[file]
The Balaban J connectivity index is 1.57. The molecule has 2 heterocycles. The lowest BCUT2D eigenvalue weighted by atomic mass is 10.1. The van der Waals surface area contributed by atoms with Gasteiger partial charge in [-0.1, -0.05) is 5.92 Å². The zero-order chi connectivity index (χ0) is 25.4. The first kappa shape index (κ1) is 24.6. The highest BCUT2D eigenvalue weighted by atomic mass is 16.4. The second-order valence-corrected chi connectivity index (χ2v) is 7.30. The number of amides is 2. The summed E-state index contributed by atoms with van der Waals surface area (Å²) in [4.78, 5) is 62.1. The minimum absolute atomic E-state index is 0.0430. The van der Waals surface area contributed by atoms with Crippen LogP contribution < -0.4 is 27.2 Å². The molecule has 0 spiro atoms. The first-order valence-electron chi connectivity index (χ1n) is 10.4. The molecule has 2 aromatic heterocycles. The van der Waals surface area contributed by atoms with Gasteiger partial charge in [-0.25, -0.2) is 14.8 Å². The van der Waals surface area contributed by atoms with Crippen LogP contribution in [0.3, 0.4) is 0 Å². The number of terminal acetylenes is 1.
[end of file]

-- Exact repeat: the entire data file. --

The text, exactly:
The Balaban J connectivity index is 1.57. The molecule has 2 heterocycles. The lowest BCUT2D eigenvalue weighted by atomic mass is 10.1. The van der Waals surface area contributed by atoms with Gasteiger partial charge in [-0.1, -0.05) is 5.92 Å². The zero-order chi connectivity index (χ0) is 25.4. The first kappa shape index (κ1) is 24.6. The highest BCUT2D eigenvalue weighted by atomic mass is 16.4. The second-order valence-corrected chi connectivity index (χ2v) is 7.30. The number of amides is 2. The summed E-state index contributed by atoms with van der Waals surface area (Å²) in [4.78, 5) is 62.1. The minimum absolute atomic E-state index is 0.0430. The van der Waals surface area contributed by atoms with Crippen LogP contribution < -0.4 is 27.2 Å². The molecule has 0 spiro atoms. The first-order valence-electron chi connectivity index (χ1n) is 10.4. The molecule has 2 aromatic heterocycles. The van der Waals surface area contributed by atoms with Gasteiger partial charge in [-0.25, -0.2) is 14.8 Å². The van der Waals surface area contributed by atoms with Crippen LogP contribution in [0.3, 0.4) is 0 Å². The number of terminal acetylenes is 1.